He winked at me as they rolled his bed away and I waved and smiled, concerned for him. We’d been joking about being on death row, that he preferred the boxing ring to the bed but look where it had got him, here, next to idiots like me whose lives were almost, probably imminently over. Our cheerful jibing chats typical of inner-city street natter had been between the powerful fits which wracked his body, which swelled his throat, preventing him from speaking and soon breathing and that’s why an increasing number of medics surrounded his bed each time the alarm was pressed for they grew more and more intense. Poor man.
He was only 32 and had come down from a northern city for a fight which seemed to have done damage so drastic that this vibrant, fit young man with his life ahead of him was now in a worse state than me, and I, double his age, was not in a god state at all. Fate, it struck him down. He and I both knew it as we winked and waved that last time. He never came back, yet I who’ve had an amazing and a long life am still here to write about this.
That they say is fate. I don’t believe in fate. Life is not predetermined, it is a series of random interactions between chaotic forces propelled from far back then that now intersect and create a new scenario. I stopped believing in the Hippie ideal of ‘Fate Man’ when I began Zen meditation high upon the stunning beauty of interlocking Himalayan ridges. I wandered India’s north seeking ‘Truth Man’ for over two years and all I saw was an ancient philosophy/religion which had been used to divide people in to castes in order to hold down the plebs and the brahmins at the top spoke endlessly about Fate.
Yesterday today’s Brahmins, the Climate Change guys meeting in Switzerland, told us that our actions today will resound for tens of centuries. I recently wrote about this and the fact that if we continue as we are and as we plan to do, disaster will strike this wonderful world very soon, within the life time of old people my age if we live another fifteen or twenty years. Yet we can change this. Those guys said that we the plebs have such power. But how few of us accept this fact. It surprised me, after my rather too intense blog on these exact points, how few people responded and that those who did were not all positive, yet I sent out individual emails to 50 decent, intelligent people who are awake to today’s multiple problems.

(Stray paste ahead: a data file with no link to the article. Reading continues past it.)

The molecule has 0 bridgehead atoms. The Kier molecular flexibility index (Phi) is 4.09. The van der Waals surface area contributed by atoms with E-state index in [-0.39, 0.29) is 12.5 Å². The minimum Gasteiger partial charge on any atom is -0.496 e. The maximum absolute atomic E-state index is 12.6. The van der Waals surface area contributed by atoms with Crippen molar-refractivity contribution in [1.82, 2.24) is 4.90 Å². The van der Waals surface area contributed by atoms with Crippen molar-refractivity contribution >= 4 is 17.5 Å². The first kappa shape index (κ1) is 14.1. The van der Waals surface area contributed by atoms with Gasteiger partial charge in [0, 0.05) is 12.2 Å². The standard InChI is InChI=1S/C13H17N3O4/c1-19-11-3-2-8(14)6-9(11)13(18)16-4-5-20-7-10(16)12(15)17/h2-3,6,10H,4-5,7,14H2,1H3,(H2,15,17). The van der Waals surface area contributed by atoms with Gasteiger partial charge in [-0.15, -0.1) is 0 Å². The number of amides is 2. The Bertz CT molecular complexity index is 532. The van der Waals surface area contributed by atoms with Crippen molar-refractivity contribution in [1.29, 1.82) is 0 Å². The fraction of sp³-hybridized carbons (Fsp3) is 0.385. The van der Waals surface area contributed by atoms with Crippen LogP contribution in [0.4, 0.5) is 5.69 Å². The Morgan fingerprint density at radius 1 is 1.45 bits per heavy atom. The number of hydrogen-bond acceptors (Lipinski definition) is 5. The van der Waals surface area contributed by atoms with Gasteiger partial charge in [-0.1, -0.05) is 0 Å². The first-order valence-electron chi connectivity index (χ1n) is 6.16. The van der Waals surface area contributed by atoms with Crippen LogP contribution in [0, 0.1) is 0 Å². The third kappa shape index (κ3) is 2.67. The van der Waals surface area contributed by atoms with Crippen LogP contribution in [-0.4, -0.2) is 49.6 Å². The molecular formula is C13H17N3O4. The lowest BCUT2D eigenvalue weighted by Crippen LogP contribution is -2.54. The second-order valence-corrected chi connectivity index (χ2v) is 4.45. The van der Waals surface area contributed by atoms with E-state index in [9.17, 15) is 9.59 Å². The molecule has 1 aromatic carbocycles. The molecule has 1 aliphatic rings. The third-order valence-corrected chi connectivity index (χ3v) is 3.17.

It highlights the monumental problem we face. If some on my own personal contact list were unwilling to engage as much as I had hoped, then what chance the rest of the population whose joy is to buy such CO2 consumptive things as winter tomatoes and strawberries and who dream about flying off to holiday in the sun? I was talking to such a person the other day. This intelligent, lovely minded creative woman said, “I need the sun! I simply must fly south, anywhere sunny!” I also know several good and environmentally aware people who have flown to Central American jungles simply because they want to see pristine nature.
This in this time when we are aware that such excesses are dangerous for the climate. Carbon off-setting doesn't work. OK, I flew to India and my homeland Kenya many times over three decades, but even I the environmentalist was not fully aware of the impact flying had, as soon as I was I stopped flying, that was almost two decades ago. Since then ice everywhere is melting at a phenomenally terrifying rate.
Ho well. We who have not been wheeled out of the death-ward still have a chance to change the ‘Fate’ of the Planet - by shopping for local produce, eating meat no more than once a week and ensuring it was good husbanded and grass fed, driving less and trying not to fly. Live as lightly as possible is what I keep telling myself. It is our purpose. There is no better purpose. We do so for future generations, we ensure today’s actions spread thousand years of positivity.
Come on, it is as easy as that.